Reddit Reddit reviews JFC International, Seasoning Furikake, 1.7 oz

We found 23 Reddit comments about JFC International, Seasoning Furikake, 1.7 oz. Here are the top ones, ranked by their Reddit score.

Bonito Flakes
Single Herbs & Spices
Herbs, Spices & Seasonings
Pantry Staples
Grocery & Gourmet Food
JFC International, Seasoning Furikake, 1.7 oz
Use on rice or sushi roll to enhance the flavorMade from sesame seeds and seaweed
Check price on Amazon

23 Reddit comments about JFC International, Seasoning Furikake, 1.7 oz:

u/clarle · 18 pointsr/gainit

I also eat a lot of more bland but healthy meals, and the biggest lifesaver for me recently was adding furikake (Japanese rice seasoning) to my food.

I use Nori Komi Furikake specifically and it makes a lot of bland food a lot better - it's mainly just sesame seeds and seaweed flakes, though there's other versions with different fish flavors.

u/dickschlapperXIV · 14 pointsr/FRC


Rice Eating Meetup on Friday, somewhere in Cobo: Be nice 4 free rice. Y'all better bring some furikake to that meetup bc eating with only soy sauce is kinda boring imo

u/vash137 · 13 pointsr/fitmeals

or look up sushi rice with the vinegar sauce

u/dismantle_repair · 10 pointsr/EatCheapAndHealthy

I found this on amazon, in case you are struggling to find an Asian market.

u/bfg_foo · 7 pointsr/Frugal
  • Bouillon cubes
  • Curry powders
  • Spice mixes
  • Milk, sugar, and cinnamon
  • Flavored diced tomatoes (e.g. "Italian tomatoes" or tomatoes with chiles, etc.)
  • Furikake
  • Saffron - expensive, but a little goes a long way
  • Butter and fresh herbs - parsley, basil, thyme
u/weatherstaff · 7 pointsr/cookingforbeginners
u/ilaughalot37 · 6 pointsr/EatCheapAndHealthy

Thai style omelet: 2 eggs mixed with a slice of lime, a tsp of corn starch, and a splash of fish sauce. I had that with steamed rice sprinkled with this crack and kimchi. It's delicious and my favorite easy go-to meals.

u/indefort · 5 pointsr/AskCulinary

As someone in precisely OP's shoes, I cannot recommend [furikake] ( enough. My local Japanese market has shakers for $2 each, and they turn steamed white rice into a flavorful meal.

u/Agwtis27 · 3 pointsr/1200isplenty

This is exactly what I do every game night! My friend and I will play a video game for almost the entire evening and I'll just make a bunch of snacks instead of us stopping for dinner.

Some of my favorites include:

  • Salt and Vinegar chips with yogurt dip (Greek yogurt, cucumber, green onions, and black pepper). This is my most calorie dense snack, but I can get three chip servings (~54 chips/84g/~half a bag) for 480 calories. If I am going to eat nothing but this for dinner and before bed snack, I'm not to upset. It is game night after all... :D I'm trying to find a crunchy, salt and vinegar alternative, so if anyone has any ideas, let me know please!!!!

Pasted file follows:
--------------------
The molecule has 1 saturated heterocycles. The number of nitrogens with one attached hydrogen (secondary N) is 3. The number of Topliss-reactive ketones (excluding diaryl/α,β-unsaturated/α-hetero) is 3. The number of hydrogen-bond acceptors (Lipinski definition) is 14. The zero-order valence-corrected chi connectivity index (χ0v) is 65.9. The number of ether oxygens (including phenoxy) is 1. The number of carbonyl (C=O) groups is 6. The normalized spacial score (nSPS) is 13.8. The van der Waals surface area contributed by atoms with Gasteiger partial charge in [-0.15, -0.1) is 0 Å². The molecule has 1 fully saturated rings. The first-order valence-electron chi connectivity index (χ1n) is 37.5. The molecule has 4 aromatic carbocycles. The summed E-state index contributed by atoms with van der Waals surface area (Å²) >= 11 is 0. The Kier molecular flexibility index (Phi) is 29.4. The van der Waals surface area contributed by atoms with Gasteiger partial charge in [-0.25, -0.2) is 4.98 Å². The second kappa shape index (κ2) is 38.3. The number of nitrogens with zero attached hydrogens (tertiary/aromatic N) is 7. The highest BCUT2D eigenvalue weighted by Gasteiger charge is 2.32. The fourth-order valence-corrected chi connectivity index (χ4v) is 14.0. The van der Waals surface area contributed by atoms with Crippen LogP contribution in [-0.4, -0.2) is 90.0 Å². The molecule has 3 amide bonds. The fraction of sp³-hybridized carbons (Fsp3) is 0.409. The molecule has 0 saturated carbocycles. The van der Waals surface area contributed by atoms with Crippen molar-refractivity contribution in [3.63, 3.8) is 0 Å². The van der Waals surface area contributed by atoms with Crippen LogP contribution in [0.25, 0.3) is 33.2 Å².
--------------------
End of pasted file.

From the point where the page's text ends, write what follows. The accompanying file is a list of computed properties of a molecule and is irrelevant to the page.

• Popcorn with Furikake and Coconut Oil (a little spray to keep the seaweed and sesame seeds attached to the popcorn). I've also made a mix of coco powder, cinnamon, and Ovaltine to sprinkle on my popcorn when I am craving something sweet.
  • Baby carrots and Trader Joe's crunchy coconut chips. I don't know why, but I love altering each bite. One bite carrot. One bite coconut. One bite carrot. One bite coconut. One bite.... They taste delicious together and the two different types of crunchy textures drives me nuts! Also, altering the two bites will help me from eating too much of the coconut chips, which are more calorie dense than the carrots (coconut 80cal/14g vs. carrots 5cal/15g).
  • Savory Crisps crackers (50cal for 9!) and miscellaneous toppings. Sometimes I like jalapeno mustard (0-10cal) with mixed finely diced raw veggies (peas, carrots, etc.). Other times I like to use avocado, red pepper, and salt (like it shows on the package!). A slice of apple or pear with a low cal cheese is also great! Cracker toppings are the best, because you can get a lot of variety! Variety is amenable to low calorie diets.

    If I am going to snack a lot, I try to focus on sating as many different needs as possible, which is why a crunchy texture is the main focus point of most of my snacks, and then taste.
u/evilyou · 3 pointsr/EatCheapAndHealthy

You're looking for Furikake, rice seasoning. There are several different flavors, I usually get the fish/seaweed flavor, it's pretty good. It goes well on ramen too!

If you have an Asian/international grocery store nearby they'll have a lot more stuff like this.

u/tigasone · 3 pointsr/Cooking

One of my favorite recipes is known as hurricane popcorn.

You can easily make your own at home like this:

Pop your popcorn as you normally would (mircowave or stovetop).

Toss with a mix of melted butter, a little toasted sesame oil, and a little soy sauce.

Then add furikake (Japanese seasoning of crushed seaweed and sesame seeds), and [rice crackers] (

u/majime100 · 2 pointsr/Cooking

Try furikake! It's a dried seasoning that you sprinkle on cooked rice. There are lots of different varieties but here's an example